Sunday, March 4, 2018

Second Thoughts and the Way Art Works

If you’ve ever had second thoughts about your work — and who hasn’t — you’re in great company.

In a 2017 podcast of The New Yorker Radio Hour, rock legend Bruce Springsteen spoke candidly about his career and 2016 autobiography, Born to Run, with New Yorker editor David Remnick. The 55-minute podcast is worth a listen for Springsteen’s hard-earned wisdom. Among his most valuable insights was one he learned from someone else.

Springsteen was discussing the making of the iconic 1975 album Born to Run and a song of the same name from which the autobiography derives its title. When asked what he had hoped for in the album and the song, Springsteen said he wanted a record and a sound "that felt like this is the last record you are ever gonna hear and then the apocalypse…”.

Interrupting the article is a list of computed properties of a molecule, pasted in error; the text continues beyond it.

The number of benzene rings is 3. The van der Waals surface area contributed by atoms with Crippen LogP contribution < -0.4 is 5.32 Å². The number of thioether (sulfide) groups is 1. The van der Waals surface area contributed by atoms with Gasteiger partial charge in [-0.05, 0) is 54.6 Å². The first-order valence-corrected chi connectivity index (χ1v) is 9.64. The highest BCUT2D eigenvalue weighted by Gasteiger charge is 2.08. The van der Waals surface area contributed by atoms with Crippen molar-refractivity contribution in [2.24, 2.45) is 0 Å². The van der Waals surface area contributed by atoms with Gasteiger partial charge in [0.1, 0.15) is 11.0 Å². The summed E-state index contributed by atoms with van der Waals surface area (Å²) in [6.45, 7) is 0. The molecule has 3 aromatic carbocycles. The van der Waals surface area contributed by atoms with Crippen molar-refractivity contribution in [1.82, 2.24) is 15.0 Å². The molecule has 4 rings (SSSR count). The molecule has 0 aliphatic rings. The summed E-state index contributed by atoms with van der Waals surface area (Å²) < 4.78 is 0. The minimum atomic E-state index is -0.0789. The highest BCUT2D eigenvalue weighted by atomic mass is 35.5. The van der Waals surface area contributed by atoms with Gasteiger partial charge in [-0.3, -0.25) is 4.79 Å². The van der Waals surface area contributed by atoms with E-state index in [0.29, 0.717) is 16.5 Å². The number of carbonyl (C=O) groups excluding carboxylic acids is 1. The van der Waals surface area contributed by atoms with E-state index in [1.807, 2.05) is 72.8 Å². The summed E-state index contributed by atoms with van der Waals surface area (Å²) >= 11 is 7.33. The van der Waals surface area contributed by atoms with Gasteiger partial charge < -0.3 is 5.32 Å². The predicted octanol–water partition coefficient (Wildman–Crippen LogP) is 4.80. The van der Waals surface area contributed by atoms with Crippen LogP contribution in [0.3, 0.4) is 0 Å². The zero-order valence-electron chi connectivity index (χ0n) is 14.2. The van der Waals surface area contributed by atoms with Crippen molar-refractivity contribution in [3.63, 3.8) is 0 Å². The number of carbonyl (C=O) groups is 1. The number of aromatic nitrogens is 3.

Although Springsteen achieved that hard-driving, vanishing-point, Road Warrior quality in the song and the album, he had second thoughts about its release. While Springsteen admitted having “second thoughts about everything”, he was especially concerned about the album and at one point threw it into a swimming pool. “The record came down, and the album was supposed to be done and I'm not sure if I was ready for it to be done because it would mean people were gonna hear it,” Springsteen said.

Then he spoke with music critic, manager, and record producer Jon Landau on the subject of imperfection, exposure and art. “Sometimes the things that are wrong with something are the same things that make that thing great,” Landau said. “That’s the way it is in life, and that’s the way art works.”

In this is freedom, and, thankfully, the way art works.

For the full interview with Bruce Springsteen on The New Yorker Radio Hour, click on Bruce Springsteen Talks with David Remnick. 

For a review of Tears of Salt: A Doctor’s Story on the Washington Independent Review of Books, visit “A tale of dignity and dedication amid the current refugee crisis”.

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